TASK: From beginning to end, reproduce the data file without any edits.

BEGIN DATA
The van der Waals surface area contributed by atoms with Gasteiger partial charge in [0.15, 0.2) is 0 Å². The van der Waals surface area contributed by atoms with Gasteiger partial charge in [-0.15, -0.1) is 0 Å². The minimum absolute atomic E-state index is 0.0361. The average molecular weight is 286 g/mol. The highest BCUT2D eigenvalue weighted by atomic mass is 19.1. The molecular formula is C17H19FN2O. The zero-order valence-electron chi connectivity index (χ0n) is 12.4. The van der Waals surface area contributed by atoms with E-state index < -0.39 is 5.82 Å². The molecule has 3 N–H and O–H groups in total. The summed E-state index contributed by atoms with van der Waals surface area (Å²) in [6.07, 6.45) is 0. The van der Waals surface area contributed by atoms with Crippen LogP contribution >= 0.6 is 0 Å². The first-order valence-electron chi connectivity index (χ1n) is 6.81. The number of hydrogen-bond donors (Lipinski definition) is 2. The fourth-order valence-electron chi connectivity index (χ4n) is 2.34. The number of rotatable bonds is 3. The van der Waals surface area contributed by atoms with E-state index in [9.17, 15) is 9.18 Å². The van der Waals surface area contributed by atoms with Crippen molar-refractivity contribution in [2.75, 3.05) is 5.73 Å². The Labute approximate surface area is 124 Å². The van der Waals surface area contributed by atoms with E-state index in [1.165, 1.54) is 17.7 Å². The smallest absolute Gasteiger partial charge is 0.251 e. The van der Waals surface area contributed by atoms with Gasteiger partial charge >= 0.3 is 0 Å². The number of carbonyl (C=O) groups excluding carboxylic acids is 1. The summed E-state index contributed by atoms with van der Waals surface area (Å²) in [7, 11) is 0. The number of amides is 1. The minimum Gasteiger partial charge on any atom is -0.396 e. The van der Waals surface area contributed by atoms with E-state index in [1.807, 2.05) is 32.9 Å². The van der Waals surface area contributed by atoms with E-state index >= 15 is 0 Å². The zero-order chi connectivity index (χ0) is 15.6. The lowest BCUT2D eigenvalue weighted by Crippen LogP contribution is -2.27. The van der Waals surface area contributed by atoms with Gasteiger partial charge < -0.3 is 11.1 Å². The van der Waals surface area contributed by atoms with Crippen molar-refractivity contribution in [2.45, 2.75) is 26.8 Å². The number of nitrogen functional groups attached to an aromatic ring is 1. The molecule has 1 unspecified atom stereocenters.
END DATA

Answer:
The van der Waals surface area contributed by atoms with Gasteiger partial charge in [0.15, 0.2) is 0 Å². The van der Waals surface area contributed by atoms with Gasteiger partial charge in [-0.15, -0.1) is 0 Å². The minimum absolute atomic E-state index is 0.0361. The average molecular weight is 286 g/mol. The highest BCUT2D eigenvalue weighted by atomic mass is 19.1. The molecular formula is C17H19FN2O. The zero-order valence-electron chi connectivity index (χ0n) is 12.4. The van der Waals surface area contributed by atoms with E-state index < -0.39 is 5.82 Å². The molecule has 3 N–H and O–H groups in total. The summed E-state index contributed by atoms with van der Waals surface area (Å²) in [6.07, 6.45) is 0. The van der Waals surface area contributed by atoms with Crippen LogP contribution >= 0.6 is 0 Å². The first-order valence-electron chi connectivity index (χ1n) is 6.81. The number of hydrogen-bond donors (Lipinski definition) is 2. The fourth-order valence-electron chi connectivity index (χ4n) is 2.34. The number of rotatable bonds is 3. The van der Waals surface area contributed by atoms with E-state index in [9.17, 15) is 9.18 Å². The van der Waals surface area contributed by atoms with Crippen molar-refractivity contribution in [2.75, 3.05) is 5.73 Å². The Labute approximate surface area is 124 Å². The van der Waals surface area contributed by atoms with E-state index in [1.165, 1.54) is 17.7 Å². The smallest absolute Gasteiger partial charge is 0.251 e. The van der Waals surface area contributed by atoms with Gasteiger partial charge >= 0.3 is 0 Å². The number of carbonyl (C=O) groups excluding carboxylic acids is 1. The summed E-state index contributed by atoms with van der Waals surface area (Å²) in [7, 11) is 0. The number of amides is 1. The minimum Gasteiger partial charge on any atom is -0.396 e. The van der Waals surface area contributed by atoms with E-state index in [1.807, 2.05) is 32.9 Å². The van der Waals surface area contributed by atoms with E-state index >= 15 is 0 Å². The zero-order chi connectivity index (χ0) is 15.6. The lowest BCUT2D eigenvalue weighted by Crippen LogP contribution is -2.27. The van der Waals surface area contributed by atoms with Gasteiger partial charge < -0.3 is 11.1 Å². The van der Waals surface area contributed by atoms with Crippen molar-refractivity contribution in [2.45, 2.75) is 26.8 Å². The number of nitrogen functional groups attached to an aromatic ring is 1. The molecule has 1 unspecified atom stereocenters.